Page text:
declined by about 200,000; the struggle against alcoholism of the last few years contributed to the decline of mortality'' (Goskomstat SSSR, 1988b). Similar conclusions are reached by Shkolnikov and Nemtsov (in this volume), the author describing the campaign (White, 1996:135-160), and others.

This author believes that the beneficial demographic, health, and social effects of Gorbachev's anti-alcohol campaign have been misinterpreted and significantly overstated (see Shkolnikov and Nemtsov in this volume for a further discussion of the anti-alcohol campaign). We can start by noting that some statistical data were "doctored" or manipulated to present a more favorable picture of the campaign's results. It is now a well-established fact that Gorbachev directed Goskomstat SSSR to change the formula used in national income accounting to produce artificially high rates of growth in the 1985-1987 period. 14

An earlier paper by the author questions the official position that reduced drinking resulting from the campaign contributed to the reduction of more than 100,000 deaths from cardiovascular problems during the period by noting that this number breaks down to 54 percent fewer female deaths and 46 percent fewer male deaths. Since heavy drinking, alcohol abuse, and adverse health effects are much more prevalent among men than women, a reduction in drinking should have been reflected in a proportionately higher reduction in male deaths.15

Perhaps the most striking statement about the effects of the campaign was recently made by the eminent Russian specialist in alcoholism Dr. Alexander Nemtsov (1995:46), who said that "the anti-drinking campaign saved 700,000 lives in Russia in 1985-1987." This estimate is based on a rather simplistic manipulation of statistics and cannot be accepted as valid.16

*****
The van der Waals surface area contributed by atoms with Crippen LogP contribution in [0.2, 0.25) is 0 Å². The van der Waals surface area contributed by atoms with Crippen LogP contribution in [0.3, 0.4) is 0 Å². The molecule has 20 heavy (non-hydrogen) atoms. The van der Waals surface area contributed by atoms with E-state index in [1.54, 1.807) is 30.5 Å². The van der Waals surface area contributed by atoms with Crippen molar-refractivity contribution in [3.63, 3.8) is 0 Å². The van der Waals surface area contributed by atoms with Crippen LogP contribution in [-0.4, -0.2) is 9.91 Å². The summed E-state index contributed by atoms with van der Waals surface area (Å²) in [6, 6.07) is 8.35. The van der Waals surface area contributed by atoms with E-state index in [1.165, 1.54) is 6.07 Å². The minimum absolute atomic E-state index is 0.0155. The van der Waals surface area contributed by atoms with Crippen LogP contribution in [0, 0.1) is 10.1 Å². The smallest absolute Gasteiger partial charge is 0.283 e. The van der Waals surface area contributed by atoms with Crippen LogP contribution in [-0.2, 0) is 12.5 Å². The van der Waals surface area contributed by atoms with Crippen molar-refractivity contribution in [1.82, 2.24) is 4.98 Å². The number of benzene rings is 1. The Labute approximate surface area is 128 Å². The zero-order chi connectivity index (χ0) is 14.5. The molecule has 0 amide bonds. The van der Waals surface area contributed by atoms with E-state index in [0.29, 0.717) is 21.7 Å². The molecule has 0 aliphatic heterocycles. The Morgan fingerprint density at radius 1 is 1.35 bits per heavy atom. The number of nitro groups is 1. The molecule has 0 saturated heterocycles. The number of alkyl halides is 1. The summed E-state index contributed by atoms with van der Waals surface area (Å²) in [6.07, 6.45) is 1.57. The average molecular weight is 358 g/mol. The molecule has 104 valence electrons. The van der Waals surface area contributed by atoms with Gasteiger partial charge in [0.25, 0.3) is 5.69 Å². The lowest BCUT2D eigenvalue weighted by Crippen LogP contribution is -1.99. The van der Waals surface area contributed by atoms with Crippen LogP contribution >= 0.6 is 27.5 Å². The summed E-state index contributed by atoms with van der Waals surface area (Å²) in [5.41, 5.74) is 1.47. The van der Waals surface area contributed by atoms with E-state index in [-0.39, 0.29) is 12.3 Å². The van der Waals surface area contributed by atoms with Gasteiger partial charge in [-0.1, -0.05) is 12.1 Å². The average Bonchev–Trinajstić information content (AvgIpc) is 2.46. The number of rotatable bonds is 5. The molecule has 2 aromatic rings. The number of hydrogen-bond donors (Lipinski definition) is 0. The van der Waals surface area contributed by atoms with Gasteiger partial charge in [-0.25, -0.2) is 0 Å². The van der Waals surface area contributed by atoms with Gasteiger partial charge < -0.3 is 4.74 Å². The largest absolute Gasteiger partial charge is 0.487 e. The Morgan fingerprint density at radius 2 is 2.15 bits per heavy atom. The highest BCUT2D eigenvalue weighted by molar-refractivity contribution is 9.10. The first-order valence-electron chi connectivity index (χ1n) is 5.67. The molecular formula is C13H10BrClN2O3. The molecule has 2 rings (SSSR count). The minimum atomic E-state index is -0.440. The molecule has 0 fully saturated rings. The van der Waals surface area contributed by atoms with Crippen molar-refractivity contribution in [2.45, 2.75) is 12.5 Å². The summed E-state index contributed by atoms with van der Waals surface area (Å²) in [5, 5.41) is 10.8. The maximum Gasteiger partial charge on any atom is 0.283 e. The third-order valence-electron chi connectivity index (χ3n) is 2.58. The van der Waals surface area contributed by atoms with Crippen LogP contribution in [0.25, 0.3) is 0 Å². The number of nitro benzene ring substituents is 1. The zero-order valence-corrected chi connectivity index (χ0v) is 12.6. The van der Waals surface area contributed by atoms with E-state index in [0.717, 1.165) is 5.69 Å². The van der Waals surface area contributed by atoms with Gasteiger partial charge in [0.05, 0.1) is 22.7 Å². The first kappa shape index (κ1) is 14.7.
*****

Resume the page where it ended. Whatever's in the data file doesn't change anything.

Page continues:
There are other reasons to question the excessively favorable interpretations of the effects of the anti-alcohol campaign offered by some authors. Deceptions and distortions in official statistics were practiced for many years in the Soviet Union, both at the very top of the government and at lower levels. Thus the local police units may have classified traffic accidents caused by drunken drivers as not related to drinking in order to impress their superiors; for the same reason, local medical authorities may have been tampering with reports by lowering the number of fatal alcohol poisonings. Another possible source of falsification is the drinkers themselves. For example, regulations introduced in the course of the reform prohibited awards of sick leave to drinkers who suffered trauma while intoxicated. To avoid this, an intoxicated man who, say, fell down and hurt himself might wait for several hours to lower his blood alcohol level before seeing a doctor. This, of course, would lower the number of traumas recorded as resulting from intoxication, but not the total number.

Alcoholic psychoses, chronic alcoholism, and cirrhosis of the liver take several years to develop in an average drinker. Would the effects of the reduction in drinking on these diseases be reflected in alcohol mortality as is rapidly as is recorded in official statistics?

There is no question that the administrative measures of 1985-1987 and the

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